“My wife is from Arizona – and due to the dryness and extreme fire hazard, pretty much ALL fireworks are banned there. When she moved up here, she was VERY leery of me setting off fireworks with the kids. Being the pyro that I am at heart, I told her everything would be fine, and proceeded to start the show in the driveway. The first thing I lit was supposed to go straight up and emit fire and sparks and make a little whistling sound. Instead, the device shot up and over at a 45 degree angle and landed on the roof of our brand new house, where it basically sat as a fire belching torch and tried it’s best to set the roof on fire.  She made me pour water on the house for an hour.”

Lesson learned:  To avoid terrifying your wife or husband; light off your fireworks far away from property and combustible landscaping.  Make sure you know the direction and trajectory of the explosive you are about to light off and be aware of your surroundings.

“A couple of years back, I was standing next to a guy who was not the best at lighting off mortars.  He placed it in the tube upside down and thus exploded in the tube!  As if that wasn’t bad enough there were other fireworks on the ground near it that were set off by the explosion.   It is the closest I ever hope to get to actual bombs.”

Lesson learned:  Mortars are directional!  To properly light a mortar, unwind the fuse at the top and lower the flat end of the shell into the tube.  Never stand over or look into the tube to make sure it is properly lit.  Empty the tube after the explosion; never drop another shell in on top of the previous one. 

“4 years ago on 4th of July we were up in Corbett for the parade, fun, fest and fireworks.  My uncle had made a homemade bomb.  While he was digging the hole to put it in, the rest of us were taking cover.  He kept telling us we weren’t back far enough, so we moved further back.  My motherly instinct took over and I felt the need to make sure everyone was a safe distance away.  He lit the bomb and it went off with a loud bang.  I felt something hit me and all of a sudden my arm was burning.  I looked down and sure enough shrapnel hit me and it instantly bubbled and blistered my arm and was bleeding pretty bad.  The closest house we were near didn’t have ice but had otter pops.  So the crafty guys I was with wrapped my arm in otter pops held together with a ponytail holder.  Instantly I had an ice pack and bandage.  I found the piece that hit me and to this day I still have it and the scar it left!  Not to mention it was a week before my wedding!   Good times…good times!”

Lesson Learned – Homemade fireworks of any kind should be avoided, especially ones from your uncle.  Make sure to have your first aid supplies and burn kit ready should anything go wrong.  For first and second degree burns (which are the most common) run the affected area under cool water.  Do not apply ice (or otter pops) as this can cause further damage to the skin.  Wrap the skin loosely in non-adhesive, breathable materials and watch for signs of infection.  If the burn is more severe than 1st or 2nd degree, seek medical attention.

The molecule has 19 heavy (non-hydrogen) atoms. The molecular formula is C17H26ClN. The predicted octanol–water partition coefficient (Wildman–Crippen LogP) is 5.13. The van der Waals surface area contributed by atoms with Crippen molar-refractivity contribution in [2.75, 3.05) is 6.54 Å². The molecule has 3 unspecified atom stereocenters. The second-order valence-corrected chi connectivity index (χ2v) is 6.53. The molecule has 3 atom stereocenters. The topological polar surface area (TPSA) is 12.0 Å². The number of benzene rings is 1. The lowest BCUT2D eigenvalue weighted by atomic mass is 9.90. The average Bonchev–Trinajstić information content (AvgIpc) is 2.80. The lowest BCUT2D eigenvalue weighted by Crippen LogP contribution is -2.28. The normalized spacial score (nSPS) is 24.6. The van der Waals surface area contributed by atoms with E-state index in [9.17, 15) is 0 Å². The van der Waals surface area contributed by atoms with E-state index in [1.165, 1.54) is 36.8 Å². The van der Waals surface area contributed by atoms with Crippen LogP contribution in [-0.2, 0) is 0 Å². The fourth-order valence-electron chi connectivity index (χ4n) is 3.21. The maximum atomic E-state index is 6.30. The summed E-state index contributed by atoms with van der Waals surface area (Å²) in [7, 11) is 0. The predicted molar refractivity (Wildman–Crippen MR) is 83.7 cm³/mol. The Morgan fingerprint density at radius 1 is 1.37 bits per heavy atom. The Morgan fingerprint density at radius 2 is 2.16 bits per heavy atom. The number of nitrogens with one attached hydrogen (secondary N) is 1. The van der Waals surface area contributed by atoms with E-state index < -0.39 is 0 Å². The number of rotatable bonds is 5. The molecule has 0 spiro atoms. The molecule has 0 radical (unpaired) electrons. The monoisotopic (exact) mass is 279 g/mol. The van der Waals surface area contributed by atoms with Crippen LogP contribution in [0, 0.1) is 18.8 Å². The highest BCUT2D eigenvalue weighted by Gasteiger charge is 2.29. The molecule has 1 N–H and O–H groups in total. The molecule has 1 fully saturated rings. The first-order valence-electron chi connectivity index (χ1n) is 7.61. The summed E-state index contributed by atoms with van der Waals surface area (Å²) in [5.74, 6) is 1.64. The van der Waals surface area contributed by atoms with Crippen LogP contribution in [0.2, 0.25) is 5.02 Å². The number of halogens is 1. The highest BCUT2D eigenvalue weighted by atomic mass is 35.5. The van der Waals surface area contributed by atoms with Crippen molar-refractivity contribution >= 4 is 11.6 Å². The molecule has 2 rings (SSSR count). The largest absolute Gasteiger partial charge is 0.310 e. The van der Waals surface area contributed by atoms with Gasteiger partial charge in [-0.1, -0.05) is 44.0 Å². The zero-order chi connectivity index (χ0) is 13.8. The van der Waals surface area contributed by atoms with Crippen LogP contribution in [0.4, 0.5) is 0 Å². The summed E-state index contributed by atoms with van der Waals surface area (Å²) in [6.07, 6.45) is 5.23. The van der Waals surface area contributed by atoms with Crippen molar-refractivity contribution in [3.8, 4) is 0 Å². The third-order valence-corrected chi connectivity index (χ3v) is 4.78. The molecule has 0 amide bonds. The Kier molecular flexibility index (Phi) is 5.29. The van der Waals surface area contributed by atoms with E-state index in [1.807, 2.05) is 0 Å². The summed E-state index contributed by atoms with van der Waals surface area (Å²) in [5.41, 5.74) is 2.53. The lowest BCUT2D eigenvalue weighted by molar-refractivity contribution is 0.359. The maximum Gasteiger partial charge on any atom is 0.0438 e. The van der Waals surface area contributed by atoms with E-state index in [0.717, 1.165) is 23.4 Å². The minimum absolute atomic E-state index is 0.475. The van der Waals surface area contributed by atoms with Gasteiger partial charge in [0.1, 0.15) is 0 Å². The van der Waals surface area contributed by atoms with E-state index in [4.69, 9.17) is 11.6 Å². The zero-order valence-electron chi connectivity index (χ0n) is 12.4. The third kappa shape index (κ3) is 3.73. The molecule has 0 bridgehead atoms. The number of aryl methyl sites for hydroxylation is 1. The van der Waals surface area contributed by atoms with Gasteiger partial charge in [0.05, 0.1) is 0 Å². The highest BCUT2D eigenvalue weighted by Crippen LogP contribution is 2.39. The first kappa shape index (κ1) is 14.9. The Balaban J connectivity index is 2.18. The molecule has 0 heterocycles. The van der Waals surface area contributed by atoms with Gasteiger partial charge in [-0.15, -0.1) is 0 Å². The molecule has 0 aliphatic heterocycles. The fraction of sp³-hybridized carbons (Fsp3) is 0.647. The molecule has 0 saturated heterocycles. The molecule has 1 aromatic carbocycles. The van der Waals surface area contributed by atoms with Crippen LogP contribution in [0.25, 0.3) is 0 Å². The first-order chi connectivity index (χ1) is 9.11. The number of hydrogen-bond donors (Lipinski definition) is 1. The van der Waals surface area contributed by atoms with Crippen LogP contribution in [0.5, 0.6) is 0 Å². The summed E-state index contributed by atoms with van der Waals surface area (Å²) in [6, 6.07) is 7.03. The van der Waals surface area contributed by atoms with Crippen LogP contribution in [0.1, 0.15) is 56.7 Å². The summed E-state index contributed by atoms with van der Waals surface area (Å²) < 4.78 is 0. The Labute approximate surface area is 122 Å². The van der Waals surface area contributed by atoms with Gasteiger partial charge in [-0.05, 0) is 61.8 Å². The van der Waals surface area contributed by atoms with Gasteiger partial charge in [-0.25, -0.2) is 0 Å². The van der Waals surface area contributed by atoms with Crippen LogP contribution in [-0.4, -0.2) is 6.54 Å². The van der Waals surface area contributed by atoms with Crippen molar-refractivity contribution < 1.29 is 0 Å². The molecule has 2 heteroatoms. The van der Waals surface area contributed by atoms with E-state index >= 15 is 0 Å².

“My family and I attended an Independence Day celebration with some other family members at a beach along the Columbia River in Southwest Washington. We had several fireworks that we had purchased on the way; among these were various mortars, rockets, etc. (you know; all the good stuff).  After the sun set it was time to light off the fireworks. I decided I would do this close to the water’s edge.  All of the fireworks were neatly placed in a tight group approximately 10 yards from the selected “launching point”. After lighting a few mortars off, I decided to try a couple of the rockets. The first one went off giving us a beautiful aerial display of showering sparks and magnificent color over the water. I went to light the second one and accidentally bumped it as I was moving away. As the fuse reached the end, the rocket tipped over and headed straight for the other fireworks. You can probably guess what happened next; all of our fireworks were going off at once. Some were going up in the air and some were shooting across the beach no more than a few feet off the sand. People were jumping into the river and scattering in all directions. It was absolute chaos. As the barrage ended, we determined that, luckily, no one was injured, save a couple very minor burns. However, a couple of beach chairs that were being sat in at the time the incident occurred did not fare so well.”

Lesson learned: Set off fireworks far away from other fireworks that are waiting to be set off.  If possible store the unlit fireworks in a protective receptacle or behind some sort of barrier.  Be mindful of your surroundings!